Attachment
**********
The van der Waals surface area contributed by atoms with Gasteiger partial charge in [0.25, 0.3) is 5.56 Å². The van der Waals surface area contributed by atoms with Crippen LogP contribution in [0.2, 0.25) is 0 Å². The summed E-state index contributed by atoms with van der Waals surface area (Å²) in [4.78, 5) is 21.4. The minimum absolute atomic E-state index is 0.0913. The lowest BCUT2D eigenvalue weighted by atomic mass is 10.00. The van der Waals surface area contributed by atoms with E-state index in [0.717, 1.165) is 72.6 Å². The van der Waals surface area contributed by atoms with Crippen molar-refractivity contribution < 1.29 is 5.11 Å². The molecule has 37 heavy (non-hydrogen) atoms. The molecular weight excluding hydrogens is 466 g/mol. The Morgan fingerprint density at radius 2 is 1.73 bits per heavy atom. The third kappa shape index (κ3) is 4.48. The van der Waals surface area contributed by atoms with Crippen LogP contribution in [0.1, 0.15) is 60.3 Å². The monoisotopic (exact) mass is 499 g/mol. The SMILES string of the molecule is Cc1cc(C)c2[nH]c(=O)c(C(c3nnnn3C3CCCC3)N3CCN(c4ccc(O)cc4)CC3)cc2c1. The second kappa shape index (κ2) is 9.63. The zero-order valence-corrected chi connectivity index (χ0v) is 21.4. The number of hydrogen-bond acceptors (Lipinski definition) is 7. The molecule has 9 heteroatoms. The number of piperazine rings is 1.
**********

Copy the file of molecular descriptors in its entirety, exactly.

The van der Waals surface area contributed by atoms with Gasteiger partial charge in [0.25, 0.3) is 5.56 Å². The van der Waals surface area contributed by atoms with Crippen LogP contribution in [0.2, 0.25) is 0 Å². The summed E-state index contributed by atoms with van der Waals surface area (Å²) in [4.78, 5) is 21.4. The minimum absolute atomic E-state index is 0.0913. The lowest BCUT2D eigenvalue weighted by atomic mass is 10.00. The van der Waals surface area contributed by atoms with E-state index in [0.717, 1.165) is 72.6 Å². The van der Waals surface area contributed by atoms with Crippen molar-refractivity contribution < 1.29 is 5.11 Å². The molecule has 37 heavy (non-hydrogen) atoms. The molecular weight excluding hydrogens is 466 g/mol. The Morgan fingerprint density at radius 2 is 1.73 bits per heavy atom. The third kappa shape index (κ3) is 4.48. The van der Waals surface area contributed by atoms with Crippen LogP contribution in [0.1, 0.15) is 60.3 Å². The monoisotopic (exact) mass is 499 g/mol. The SMILES string of the molecule is Cc1cc(C)c2[nH]c(=O)c(C(c3nnnn3C3CCCC3)N3CCN(c4ccc(O)cc4)CC3)cc2c1. The second kappa shape index (κ2) is 9.63. The zero-order valence-corrected chi connectivity index (χ0v) is 21.4. The number of hydrogen-bond acceptors (Lipinski definition) is 7. The molecule has 9 heteroatoms. The number of piperazine rings is 1.